That’s a campaign ad for Joe Manchin, the governor of West Virginia who is currently running for the Senate. Don’t worry—it’s not 34 minutes long, though I am disappointed to tell you that he also does not have sex with a turkey. Despite that glaring omission, Manchin still manages to shock. He barely finishes introducing himself before loading a gun, announcing his endorsement from the NRA and saying he’ll “take on Washington and this administration to get the federal government off our backs.” Then he shoots a copy of the cap-and-trade bill. In this election year, even that is not surprising. What is surprising is that Joe Manchin is a Democrat.
Man-Chin is one of several Democratic candidates to distance himself from President and party in recent weeks. Yesterday, Representative Gene Taylor (D–MS) told the South Mississippi Sun Herald* that he voted for John McCain in 2008. That was presumably supposed to testify to his judgment, or at least his deep-seated trust of white people, but it was also a none-too-subtle ploy to distance himself from a decreasingly popular President. Taylor is one of several Democrats to say he wouldn’t support Pelosi for Speaker of the House if his party retains control in November, and he was the first house Dem to support a repeal of the health care reform law.
To call this a uniquely Democratic approach would be unfair. In 2008, when the outgoing President’s approval rating flirted with the mid-twenties like a recently separated creative writing professor, Republican candidates did everything they could to distance themselves from him. He didn’t have another two years on his term, though, and the GOP did not enjoy majorities in both houses.
The strategy did not follow eight years of failed appeasement, either. During the Bush administration—and, most notably, the 2004 election—the Democrats took a similar approach to branding themselves: they were Republicans. Where the GOP offered Americans the “war” on terrorism, the invasion of Iraq and budget-busting tax cuts, Democrats declared themselves tough on terror, committed to the war in Iraq and ready to cut taxes. Shockingly, their message did not resonate. In an election where John Kerry seemed poised to do the same things as George W. Bush but take twice as long to explain it, the American people chose Coke.
Yet, two years later, the Democrats again insist on being Pepsi. Turning against Pelosi and even Obama is understandable, but by coming out against the party’s signature legislation—health care reform, cap-and-trade, restoration of normal taxation for millionaires—candidates like Manchin and Taylor raise an existential question. If the Democrats do not meaningfully differ from Republicans in how they want to run the country, why are they necessary?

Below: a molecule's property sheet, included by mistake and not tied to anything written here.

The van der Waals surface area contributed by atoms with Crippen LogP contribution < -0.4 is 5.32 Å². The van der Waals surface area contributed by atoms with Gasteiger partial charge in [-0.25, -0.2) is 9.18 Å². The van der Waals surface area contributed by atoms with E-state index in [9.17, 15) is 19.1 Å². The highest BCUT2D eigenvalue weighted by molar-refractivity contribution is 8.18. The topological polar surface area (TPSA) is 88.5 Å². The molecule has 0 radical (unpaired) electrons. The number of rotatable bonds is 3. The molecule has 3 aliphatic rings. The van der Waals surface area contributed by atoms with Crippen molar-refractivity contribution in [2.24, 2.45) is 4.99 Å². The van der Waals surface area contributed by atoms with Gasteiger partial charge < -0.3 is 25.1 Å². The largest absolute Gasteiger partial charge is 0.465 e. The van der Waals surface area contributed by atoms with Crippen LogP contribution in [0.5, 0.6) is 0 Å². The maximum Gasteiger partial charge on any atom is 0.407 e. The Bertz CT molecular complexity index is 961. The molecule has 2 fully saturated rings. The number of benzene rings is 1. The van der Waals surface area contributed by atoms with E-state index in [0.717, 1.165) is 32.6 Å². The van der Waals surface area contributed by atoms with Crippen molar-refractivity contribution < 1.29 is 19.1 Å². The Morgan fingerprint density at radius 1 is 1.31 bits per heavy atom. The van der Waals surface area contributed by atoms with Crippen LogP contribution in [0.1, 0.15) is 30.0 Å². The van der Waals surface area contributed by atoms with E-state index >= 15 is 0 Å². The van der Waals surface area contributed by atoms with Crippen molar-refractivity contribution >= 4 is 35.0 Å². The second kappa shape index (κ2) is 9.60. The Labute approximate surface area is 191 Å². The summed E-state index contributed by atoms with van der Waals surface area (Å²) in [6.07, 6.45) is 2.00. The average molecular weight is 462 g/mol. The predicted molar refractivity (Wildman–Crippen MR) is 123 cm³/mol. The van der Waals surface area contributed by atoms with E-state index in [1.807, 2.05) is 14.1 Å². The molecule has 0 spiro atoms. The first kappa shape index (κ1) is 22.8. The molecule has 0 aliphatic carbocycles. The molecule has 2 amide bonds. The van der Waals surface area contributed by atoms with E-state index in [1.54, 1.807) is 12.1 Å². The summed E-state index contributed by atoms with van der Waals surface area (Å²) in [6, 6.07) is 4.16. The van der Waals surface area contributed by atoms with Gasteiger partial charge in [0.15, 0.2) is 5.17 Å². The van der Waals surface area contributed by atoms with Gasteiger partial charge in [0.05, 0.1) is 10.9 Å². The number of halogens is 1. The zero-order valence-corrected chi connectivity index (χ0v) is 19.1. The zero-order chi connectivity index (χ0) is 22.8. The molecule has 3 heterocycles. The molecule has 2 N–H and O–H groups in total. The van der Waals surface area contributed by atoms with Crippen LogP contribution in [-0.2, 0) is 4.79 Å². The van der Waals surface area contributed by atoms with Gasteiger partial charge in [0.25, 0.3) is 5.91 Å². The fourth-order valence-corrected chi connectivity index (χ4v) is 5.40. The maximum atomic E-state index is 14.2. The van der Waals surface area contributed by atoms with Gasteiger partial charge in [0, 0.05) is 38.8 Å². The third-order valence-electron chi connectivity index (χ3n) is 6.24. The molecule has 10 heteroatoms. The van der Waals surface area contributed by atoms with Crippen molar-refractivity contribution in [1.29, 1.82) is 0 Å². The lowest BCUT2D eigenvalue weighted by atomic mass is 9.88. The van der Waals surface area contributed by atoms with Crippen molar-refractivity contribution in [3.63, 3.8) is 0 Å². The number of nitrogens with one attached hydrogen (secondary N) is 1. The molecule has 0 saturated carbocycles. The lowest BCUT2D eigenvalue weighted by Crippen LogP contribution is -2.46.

Of course, Democrats are still different from Republicans. They don’t want to eliminate the income tax and make your kid say the Lord’s Prayer in his public school every morning for the brief period before it is defunded. They have also completely failed to brand themselves. Where the Republicans are known across the land as the party of smashing the government, letting business do what it wants and kicking ass abroad, contemporary Democrats have so completely failed to articulate an ideology that right-wing commentators can get away with the term “liberal fascist.”
Perhaps a plan to tax the rich, spend less on the army and use the money to make college cheaper would be immensely unpopular with the American people. We’ll never know, though, since the Democratic Party has spent the last 10 years reducing its ideology to slightly more regulation, slightly less talk about God and, otherwise, everything else the Republicans say.
Now that they apparently consider Obama a mistake and health care reform a blunder, one has to wonder what candidates like Joe Manchin and Gene Taylor see in the Democratic Party. Perhaps, once the current mania for all things conservative has passed, they’ll turn a deeper shade of blue again. If their allegiances can change so easily, though, I don’t see why they would expect the American people to be any more committed. Sooner or later, the Democratic Party is going to have to experiment with saying something other than what polls show we want to hear.